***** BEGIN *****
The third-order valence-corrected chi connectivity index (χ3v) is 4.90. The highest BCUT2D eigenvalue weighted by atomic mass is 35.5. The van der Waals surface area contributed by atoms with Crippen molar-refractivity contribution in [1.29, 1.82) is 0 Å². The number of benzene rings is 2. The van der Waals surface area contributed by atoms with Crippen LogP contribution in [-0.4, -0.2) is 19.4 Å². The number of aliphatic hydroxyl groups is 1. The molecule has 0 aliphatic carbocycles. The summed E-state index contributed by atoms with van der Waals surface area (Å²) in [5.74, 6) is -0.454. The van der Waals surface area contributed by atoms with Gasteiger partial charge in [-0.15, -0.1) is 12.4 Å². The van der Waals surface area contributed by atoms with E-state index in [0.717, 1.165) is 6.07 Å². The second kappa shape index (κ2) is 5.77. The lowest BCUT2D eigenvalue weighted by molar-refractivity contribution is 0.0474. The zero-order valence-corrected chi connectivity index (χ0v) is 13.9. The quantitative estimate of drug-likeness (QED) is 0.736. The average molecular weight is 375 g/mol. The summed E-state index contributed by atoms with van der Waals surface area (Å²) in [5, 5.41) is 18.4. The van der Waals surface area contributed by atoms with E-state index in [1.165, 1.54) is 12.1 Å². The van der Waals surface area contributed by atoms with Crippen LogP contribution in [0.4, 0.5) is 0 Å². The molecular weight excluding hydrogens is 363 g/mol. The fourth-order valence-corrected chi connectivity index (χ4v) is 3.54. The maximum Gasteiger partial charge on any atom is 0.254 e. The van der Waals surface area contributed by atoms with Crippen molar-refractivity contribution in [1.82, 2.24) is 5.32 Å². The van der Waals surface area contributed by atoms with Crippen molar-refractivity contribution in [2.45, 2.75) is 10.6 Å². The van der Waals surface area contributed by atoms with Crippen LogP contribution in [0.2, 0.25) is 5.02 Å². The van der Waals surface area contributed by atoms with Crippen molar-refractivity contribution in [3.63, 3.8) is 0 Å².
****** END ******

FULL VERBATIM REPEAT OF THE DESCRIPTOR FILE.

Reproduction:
The third-order valence-corrected chi connectivity index (χ3v) is 4.90. The highest BCUT2D eigenvalue weighted by atomic mass is 35.5. The van der Waals surface area contributed by atoms with Crippen molar-refractivity contribution in [1.29, 1.82) is 0 Å². The number of benzene rings is 2. The van der Waals surface area contributed by atoms with Crippen LogP contribution in [-0.4, -0.2) is 19.4 Å². The number of aliphatic hydroxyl groups is 1. The molecule has 0 aliphatic carbocycles. The summed E-state index contributed by atoms with van der Waals surface area (Å²) in [5.74, 6) is -0.454. The van der Waals surface area contributed by atoms with Gasteiger partial charge in [-0.15, -0.1) is 12.4 Å². The van der Waals surface area contributed by atoms with E-state index in [0.717, 1.165) is 6.07 Å². The second kappa shape index (κ2) is 5.77. The lowest BCUT2D eigenvalue weighted by molar-refractivity contribution is 0.0474. The zero-order valence-corrected chi connectivity index (χ0v) is 13.9. The quantitative estimate of drug-likeness (QED) is 0.736. The average molecular weight is 375 g/mol. The summed E-state index contributed by atoms with van der Waals surface area (Å²) in [5, 5.41) is 18.4. The van der Waals surface area contributed by atoms with E-state index in [1.165, 1.54) is 12.1 Å². The van der Waals surface area contributed by atoms with Crippen LogP contribution in [0.4, 0.5) is 0 Å². The molecular weight excluding hydrogens is 363 g/mol. The fourth-order valence-corrected chi connectivity index (χ4v) is 3.54. The maximum Gasteiger partial charge on any atom is 0.254 e. The van der Waals surface area contributed by atoms with Crippen molar-refractivity contribution in [1.82, 2.24) is 5.32 Å². The van der Waals surface area contributed by atoms with Crippen molar-refractivity contribution in [2.45, 2.75) is 10.6 Å². The van der Waals surface area contributed by atoms with Crippen LogP contribution in [0.2, 0.25) is 5.02 Å². The van der Waals surface area contributed by atoms with Crippen molar-refractivity contribution in [3.63, 3.8) is 0 Å².